I have to admit – I have a lot of fun putting together the various collections of mostly animated films for Thunderbean. My interest really starts from being a fan of the films in the first place. I find the technical aspects interesting as well, though sometimes I’ve found myself only learning some of these aspect because I absolutely *have* to in order to achieve a certain result. Of course, I love a lot of live action stuff too, and there are projects in the works with many of these things.
In more recent years, the ability to work in HD, 2k and 4k is especially interesting, as the very exclusive (and expensive) world of film preservation on a high level is expanding and becoming more accessible. The great improvement in scanning technologies allows the ability to scan film better for preservation than has been possible in the past.
I would love to report that the films the studios own are now all being preserved. Of course, that’s just not the case, but of course there are all sorts of opportunities for a lot of things we haven’t seen to find an audience again. I look at new technologies as being the conduit to making sure things are saved *and* seen, rather than just saved. I’m always astonished that so many beautiful things are just waiting to be rediscovered. We can only hope that there’s enough interest on both the part of the owners of the materials and places that want to release them to spur new projects.
With the larger companies, even though it seems less likely, there’s often a better chance of availability. Orphan films or those owned by smaller companies can sometimes be more available to licensing, but sometimes because they are not a priority compared to more lucrative ventures or responsibilities they are placed on a somewhat permanent back burner. There are two projects here that fall into that category, but I’ll keep trying!
The big thrill I always get when seeing something that hasn’t been seen in many years is two-fold; first in just the coolness of seeing it myself, but much more in sharing it with others. Thunderbean seems to be a way to continue to keep doing that, so I’m hoping that this year allows the ability to expand and release even more things. It’s still a somewhat small niche market, but as the library continues to grow, some of the older titles do help cover costs for newer sets as well.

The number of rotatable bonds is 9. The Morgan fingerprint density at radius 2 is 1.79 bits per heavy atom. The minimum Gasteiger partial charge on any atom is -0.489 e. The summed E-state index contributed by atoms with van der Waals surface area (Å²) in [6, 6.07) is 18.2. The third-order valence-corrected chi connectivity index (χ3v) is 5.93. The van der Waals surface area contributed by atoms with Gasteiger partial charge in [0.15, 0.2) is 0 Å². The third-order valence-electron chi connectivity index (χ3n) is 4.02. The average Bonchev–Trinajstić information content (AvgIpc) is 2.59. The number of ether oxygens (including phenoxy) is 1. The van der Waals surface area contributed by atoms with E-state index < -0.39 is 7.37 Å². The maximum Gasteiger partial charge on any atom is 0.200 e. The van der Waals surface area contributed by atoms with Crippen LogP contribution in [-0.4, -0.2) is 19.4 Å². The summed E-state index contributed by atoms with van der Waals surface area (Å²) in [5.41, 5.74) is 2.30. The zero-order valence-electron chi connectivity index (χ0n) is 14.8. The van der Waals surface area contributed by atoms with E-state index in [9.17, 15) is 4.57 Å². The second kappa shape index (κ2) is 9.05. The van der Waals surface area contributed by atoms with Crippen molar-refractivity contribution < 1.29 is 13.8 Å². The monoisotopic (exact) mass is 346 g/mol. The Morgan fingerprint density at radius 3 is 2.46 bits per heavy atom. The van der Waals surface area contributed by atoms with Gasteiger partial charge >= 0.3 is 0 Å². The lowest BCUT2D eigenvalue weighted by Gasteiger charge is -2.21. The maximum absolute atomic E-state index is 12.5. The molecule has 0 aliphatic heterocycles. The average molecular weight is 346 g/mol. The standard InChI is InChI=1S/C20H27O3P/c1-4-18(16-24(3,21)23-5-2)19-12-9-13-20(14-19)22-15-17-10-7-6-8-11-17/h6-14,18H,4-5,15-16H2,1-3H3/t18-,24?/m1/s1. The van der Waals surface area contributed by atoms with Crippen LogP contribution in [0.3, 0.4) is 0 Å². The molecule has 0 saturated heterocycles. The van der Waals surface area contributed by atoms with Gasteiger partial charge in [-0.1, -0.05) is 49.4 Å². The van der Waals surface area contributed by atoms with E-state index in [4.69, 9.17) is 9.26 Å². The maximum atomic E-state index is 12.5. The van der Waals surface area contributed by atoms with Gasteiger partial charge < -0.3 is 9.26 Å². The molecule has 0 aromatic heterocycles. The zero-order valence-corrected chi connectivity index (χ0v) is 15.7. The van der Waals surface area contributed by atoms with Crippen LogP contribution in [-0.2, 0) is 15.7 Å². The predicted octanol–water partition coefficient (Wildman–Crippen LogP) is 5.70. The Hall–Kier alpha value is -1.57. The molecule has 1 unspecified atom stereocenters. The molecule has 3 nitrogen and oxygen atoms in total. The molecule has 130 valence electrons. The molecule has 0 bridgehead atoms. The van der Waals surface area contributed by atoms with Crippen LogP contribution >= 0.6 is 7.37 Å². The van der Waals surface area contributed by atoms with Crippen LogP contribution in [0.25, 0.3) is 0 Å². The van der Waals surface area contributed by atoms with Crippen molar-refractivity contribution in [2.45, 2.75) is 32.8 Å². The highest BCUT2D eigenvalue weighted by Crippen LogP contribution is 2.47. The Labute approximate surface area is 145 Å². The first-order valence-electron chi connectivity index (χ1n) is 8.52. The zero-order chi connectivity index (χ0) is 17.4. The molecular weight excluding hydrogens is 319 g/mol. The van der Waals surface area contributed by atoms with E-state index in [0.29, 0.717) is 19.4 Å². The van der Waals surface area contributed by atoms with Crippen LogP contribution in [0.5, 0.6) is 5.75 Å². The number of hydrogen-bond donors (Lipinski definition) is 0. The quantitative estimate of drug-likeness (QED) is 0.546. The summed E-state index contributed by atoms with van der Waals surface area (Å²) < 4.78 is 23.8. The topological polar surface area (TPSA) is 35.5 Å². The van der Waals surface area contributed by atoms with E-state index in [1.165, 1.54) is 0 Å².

Acetate deterioration is our giant problem right now- much, much more of a threat than nitrate deterioration. Kodak picked up (or made up) the sort of cute term for this: “Vinegar Syndrome”. It serves officially as a blanket way of identifying this problem, and of course the film collecting community knows the term well. The truth is that the base of acetate film is organic, and, depending on how the film was stored and what was done to it, it may eventually start to warp, curl, shrink and bubble. The films smells often very acidic, letting off a strong odor similar to vinegar, hence the name. Films stored near a film that is releasing acid as it deteriorates can be affected by it, though I’ve yet to see a case where it ‘caught’ the deterioration. What seems to happen instead is that the acidity greatly dries out (and often curls) the other film that is near to it. Film affected by it (but not deteriorating yet) can be improved with cleaning and soaking in a film cleaner- unless it’s too curled from being exposed to the acidity of the film it is in the can with or next to.
I’ve talked about some of these things before of course, but this is a very current situation in that many films in studio archives from the 60s are being scanned now to protect not only the color content but to save them from being lost to the ‘VS’ problem.
35mm Disney prints are often the victims of vinegar syndrome because of how they were treated. Since the studio would be reissuing many of their films at a later date, they would often have the prints ‘rejuvenated’ at a lab so there would be good prints ready for the next release. This involved taking the print and having it on rollers, heating it in a chemical vat as a coat of plastic material covered the film as it emerged. The results were a print that looked brand new (hiding any scratches or abrasions) but also wouldn’t allow the film to breathe. These prints are now often the first to go. There’s a beautiful Technicolor print of Dumbo sitting here right now, on it’s own in a corner, sadly un-runnable except for one reel. Happily, Dumbo is in no real danger of being lost, but so many other films are.
A handful of the films on a set we’re working on right now have suffered badly from VS- one was so badly deteriorated that we were scanning little strips on a flatbed scanner to save as much of it as we could. This particular project is the most involved of any of them- it will likely be three sets of three Blu-rays (9 total discs).
My big hope for this year is to have many of the projects on the burner come to fruition, and to help as many other producers as I can make their projects happen as well. It’s been an incredibly busy time here with one giant project (fixing up a house to rent) finally coming to a close, so I’m looking forward to Flip and a few other projects being my priority again for a little while, happily). Looking forward to Mr. Bug too – my favorite film. If all goes well, over six new titles will be out this year, maybe more if all goes well. A&C Rarities in the first out the door for the year.
On other notes, I have a real interest in seeing more of the Cinemascope cartoons from all the studios released. I’ve recently seen some scanned that looked amazing – given a proper treatment, many of these later films can get a better evaluation historically, and they’re entertaining to boot!
At least one cartoon will be part of the post next week… promise! In the meantime, here’s how to thread a projector – The best cartoons used to (and still can) be seen that way.